Of these States, the United Arab Emirates began under Benedict XVI a path of dialogue that led them to host the conference on human fraternity.

Benedict XVI also shaped all of his diplomatic activity around the notion of truth. The diplomacy of truth was a slap in the face to many. And it was also for al Azhar University, that broke relations with the Holy See after Benedict XVI denounced the 2011 Alexandria bombing, that targeted the churches of Coptic Christians.

Relations with al Azhar were restored in 2016. But this was not just because the dialogue maintained with Pope Francis. It was also because the same al Azhar started rethinking itself, and this path began under Benedict XVI. The establishment of the Council of the Elderly, in 2014, can also be considered part of a conversation that, in fact, began with the Regensburg lecture.

Benedict XVI described the issues, saw the danger coming and faced it. The uprise of the Arab Springs was incredibly anticipated by a special Synod for the Middle East in 2010. This is clear by reading Ecclesia in Medio Oriente, the post Synod exhortation that Benedict XVI gave in Lebanon, during the last trip of his pontificate.

Over these last two years, Pope Francis has multiplied contacts with the Muslim world. His approach is different from that of Pope Benedict. He does not set the gaze on the wide issues, but rather fosters the so called “culture of the encounter” for the most. Pope Francis’ approach to issues is pragmatic.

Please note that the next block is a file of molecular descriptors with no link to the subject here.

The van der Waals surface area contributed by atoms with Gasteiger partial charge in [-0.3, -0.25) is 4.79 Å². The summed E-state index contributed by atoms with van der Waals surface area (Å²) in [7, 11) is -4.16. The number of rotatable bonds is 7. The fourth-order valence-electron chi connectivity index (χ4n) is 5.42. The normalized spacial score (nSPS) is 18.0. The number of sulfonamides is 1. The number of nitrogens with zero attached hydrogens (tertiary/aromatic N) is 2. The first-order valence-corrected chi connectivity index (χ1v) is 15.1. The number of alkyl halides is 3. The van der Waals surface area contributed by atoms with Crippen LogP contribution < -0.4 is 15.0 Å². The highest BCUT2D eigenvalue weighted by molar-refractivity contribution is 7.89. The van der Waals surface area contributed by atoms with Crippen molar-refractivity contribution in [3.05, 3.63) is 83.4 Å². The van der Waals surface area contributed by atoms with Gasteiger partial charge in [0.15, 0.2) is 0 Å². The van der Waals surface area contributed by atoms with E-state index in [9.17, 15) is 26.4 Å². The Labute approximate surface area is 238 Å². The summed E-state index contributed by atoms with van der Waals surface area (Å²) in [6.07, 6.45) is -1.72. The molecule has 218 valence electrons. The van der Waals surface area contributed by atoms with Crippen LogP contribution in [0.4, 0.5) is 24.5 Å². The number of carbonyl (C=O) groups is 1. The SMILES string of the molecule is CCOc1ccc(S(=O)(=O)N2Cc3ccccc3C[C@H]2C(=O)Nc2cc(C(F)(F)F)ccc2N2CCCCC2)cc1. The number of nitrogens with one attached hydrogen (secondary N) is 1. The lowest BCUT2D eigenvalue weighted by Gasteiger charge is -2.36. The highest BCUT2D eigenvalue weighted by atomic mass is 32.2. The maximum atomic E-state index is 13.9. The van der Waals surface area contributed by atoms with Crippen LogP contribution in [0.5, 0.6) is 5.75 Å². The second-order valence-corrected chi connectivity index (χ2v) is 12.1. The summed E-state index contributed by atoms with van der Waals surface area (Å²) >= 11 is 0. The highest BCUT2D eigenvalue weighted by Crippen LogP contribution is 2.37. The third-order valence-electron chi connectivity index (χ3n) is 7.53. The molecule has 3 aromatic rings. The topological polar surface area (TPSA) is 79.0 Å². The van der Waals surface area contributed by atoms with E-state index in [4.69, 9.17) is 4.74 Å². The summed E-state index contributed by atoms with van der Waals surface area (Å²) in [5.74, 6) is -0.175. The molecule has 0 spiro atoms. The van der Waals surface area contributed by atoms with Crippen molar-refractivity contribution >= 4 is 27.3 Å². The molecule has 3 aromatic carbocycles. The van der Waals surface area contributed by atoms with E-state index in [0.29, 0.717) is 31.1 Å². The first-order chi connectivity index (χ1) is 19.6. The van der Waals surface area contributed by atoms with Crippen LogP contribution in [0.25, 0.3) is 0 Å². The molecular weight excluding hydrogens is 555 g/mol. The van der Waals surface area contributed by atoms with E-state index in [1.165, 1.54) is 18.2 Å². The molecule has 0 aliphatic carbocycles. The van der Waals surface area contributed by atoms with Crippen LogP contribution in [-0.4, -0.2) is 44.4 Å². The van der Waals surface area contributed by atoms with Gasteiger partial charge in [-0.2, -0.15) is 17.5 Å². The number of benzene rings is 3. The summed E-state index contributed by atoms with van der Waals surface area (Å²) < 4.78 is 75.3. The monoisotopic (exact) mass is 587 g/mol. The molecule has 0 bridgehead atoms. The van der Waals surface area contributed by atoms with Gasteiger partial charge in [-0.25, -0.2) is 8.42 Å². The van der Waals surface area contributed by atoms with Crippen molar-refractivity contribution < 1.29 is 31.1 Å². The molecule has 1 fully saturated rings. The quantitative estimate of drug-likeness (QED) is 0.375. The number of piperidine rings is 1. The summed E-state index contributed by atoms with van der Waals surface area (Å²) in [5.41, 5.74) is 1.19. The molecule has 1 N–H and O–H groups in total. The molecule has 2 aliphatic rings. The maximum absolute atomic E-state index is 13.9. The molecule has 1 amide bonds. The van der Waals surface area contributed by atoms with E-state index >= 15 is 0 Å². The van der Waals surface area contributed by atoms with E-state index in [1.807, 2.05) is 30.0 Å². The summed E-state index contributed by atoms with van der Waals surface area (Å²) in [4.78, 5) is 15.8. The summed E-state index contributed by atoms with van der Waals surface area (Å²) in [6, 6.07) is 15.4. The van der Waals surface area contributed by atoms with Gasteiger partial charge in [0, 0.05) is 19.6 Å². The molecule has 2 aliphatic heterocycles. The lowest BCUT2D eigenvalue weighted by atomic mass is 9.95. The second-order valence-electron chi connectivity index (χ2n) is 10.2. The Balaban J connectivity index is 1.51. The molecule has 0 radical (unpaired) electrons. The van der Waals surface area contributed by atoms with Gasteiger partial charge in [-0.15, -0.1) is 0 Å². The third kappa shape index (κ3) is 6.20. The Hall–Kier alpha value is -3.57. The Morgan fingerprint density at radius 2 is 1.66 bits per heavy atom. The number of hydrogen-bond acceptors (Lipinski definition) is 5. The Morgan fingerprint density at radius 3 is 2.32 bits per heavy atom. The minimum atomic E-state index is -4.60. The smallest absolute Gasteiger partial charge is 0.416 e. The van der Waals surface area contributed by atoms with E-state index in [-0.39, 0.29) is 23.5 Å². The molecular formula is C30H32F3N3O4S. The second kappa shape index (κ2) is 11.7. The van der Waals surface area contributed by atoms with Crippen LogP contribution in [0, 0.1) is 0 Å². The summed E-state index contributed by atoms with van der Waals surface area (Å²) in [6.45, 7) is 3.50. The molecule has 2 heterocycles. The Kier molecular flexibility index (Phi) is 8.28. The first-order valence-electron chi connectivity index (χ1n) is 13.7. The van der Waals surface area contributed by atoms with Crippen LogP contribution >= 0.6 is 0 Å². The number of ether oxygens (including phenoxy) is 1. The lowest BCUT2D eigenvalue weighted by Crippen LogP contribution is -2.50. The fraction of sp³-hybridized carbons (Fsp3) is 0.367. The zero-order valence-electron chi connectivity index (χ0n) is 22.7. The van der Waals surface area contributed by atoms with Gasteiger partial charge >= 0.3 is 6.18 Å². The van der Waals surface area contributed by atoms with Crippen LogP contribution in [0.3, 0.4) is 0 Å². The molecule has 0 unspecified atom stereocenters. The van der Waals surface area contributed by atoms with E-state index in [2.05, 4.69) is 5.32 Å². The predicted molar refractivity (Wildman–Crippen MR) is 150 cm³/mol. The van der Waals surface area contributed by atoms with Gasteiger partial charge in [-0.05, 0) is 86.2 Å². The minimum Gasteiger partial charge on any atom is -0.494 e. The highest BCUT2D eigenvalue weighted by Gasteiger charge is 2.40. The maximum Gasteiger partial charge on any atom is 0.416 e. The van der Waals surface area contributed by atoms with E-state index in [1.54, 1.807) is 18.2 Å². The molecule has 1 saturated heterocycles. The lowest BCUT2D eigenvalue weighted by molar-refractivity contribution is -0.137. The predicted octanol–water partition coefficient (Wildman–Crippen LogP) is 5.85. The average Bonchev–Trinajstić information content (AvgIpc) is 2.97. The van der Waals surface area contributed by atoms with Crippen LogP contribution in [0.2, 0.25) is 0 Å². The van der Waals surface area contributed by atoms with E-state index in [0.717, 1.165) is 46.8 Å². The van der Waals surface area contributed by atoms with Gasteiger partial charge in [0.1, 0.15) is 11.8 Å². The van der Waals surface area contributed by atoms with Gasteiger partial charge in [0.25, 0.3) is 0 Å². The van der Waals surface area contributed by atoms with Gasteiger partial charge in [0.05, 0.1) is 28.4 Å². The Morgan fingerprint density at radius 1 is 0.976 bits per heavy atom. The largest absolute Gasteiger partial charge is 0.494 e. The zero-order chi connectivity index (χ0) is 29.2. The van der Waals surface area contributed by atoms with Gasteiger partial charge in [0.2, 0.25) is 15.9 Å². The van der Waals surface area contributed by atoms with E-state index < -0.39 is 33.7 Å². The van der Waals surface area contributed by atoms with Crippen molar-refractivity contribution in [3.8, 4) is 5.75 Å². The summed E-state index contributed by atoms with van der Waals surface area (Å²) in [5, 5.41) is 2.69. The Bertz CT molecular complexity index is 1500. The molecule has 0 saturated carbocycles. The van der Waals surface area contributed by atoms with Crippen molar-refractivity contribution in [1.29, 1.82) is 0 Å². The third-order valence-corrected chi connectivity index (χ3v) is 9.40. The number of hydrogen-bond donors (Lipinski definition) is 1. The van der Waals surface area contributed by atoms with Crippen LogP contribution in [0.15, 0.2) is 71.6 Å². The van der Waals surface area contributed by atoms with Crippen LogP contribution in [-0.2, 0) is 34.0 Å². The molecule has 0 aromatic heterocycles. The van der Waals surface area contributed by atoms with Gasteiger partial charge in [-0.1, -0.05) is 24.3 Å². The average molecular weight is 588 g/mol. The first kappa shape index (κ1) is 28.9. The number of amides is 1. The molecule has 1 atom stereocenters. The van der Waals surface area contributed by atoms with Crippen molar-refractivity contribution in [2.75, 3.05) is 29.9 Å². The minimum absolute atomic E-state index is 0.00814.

Even this approach, as well as the sympathy credited in advance to the Catholic Church in this dialogue, is an outcome of that harsh discussion that dates back more than 10 years. The accusation raised against Benedict XVI that he did not respect Islam came, in fact, from the secular world Benedict XVI criticized.

More than ten years later, it has become clear that the real issue at stake is secularization. As it has become clear that all religions were stricken by secularization, with no exception. The religious sentiment is actually at risk.

Benedict XVI understood that decades ago. He wrote about it, shed light on it and finally clearly denounced it in the Regensburg lecture. Large parts of that lecture were dedicated to the fact that theology was always more disincarnate from reason.

The Abu Dhabi declaration in the end reiterated the principle of faith supported by reason. We finally got to the big issue. In the end, when it turns to real issues, Benedict XVI is always a reference point. Even the diplomacy of truth came back on stage when the Pontifical Council for Interreligious Dialogue issued, in August 2014, a declaration against the Daesh.

These are the reasons why Pope Francis’ trip to the Emirates is Benedict XVI’s great vindication, as it harvests the fruits of a dialogue that began long time ago, was strengthened through reasonable discussions, and supported by strong faith identities.

Six years after the historic Benedict XVI’s renunciation, though, it can be said that Benedict XVI and his pontificate were not understood at all, since it was really larger than its time, and identified trends before they clearly emerged.

Now, retired on the mountain, held in great esteem by Pope Francis —who recently underscored again his merit in countering the sex abuse scandals— Benedict XVI intercedes for the Church. From that far position, despite all the limits imposed by the current situation, he can begin to see part of his work flourishing.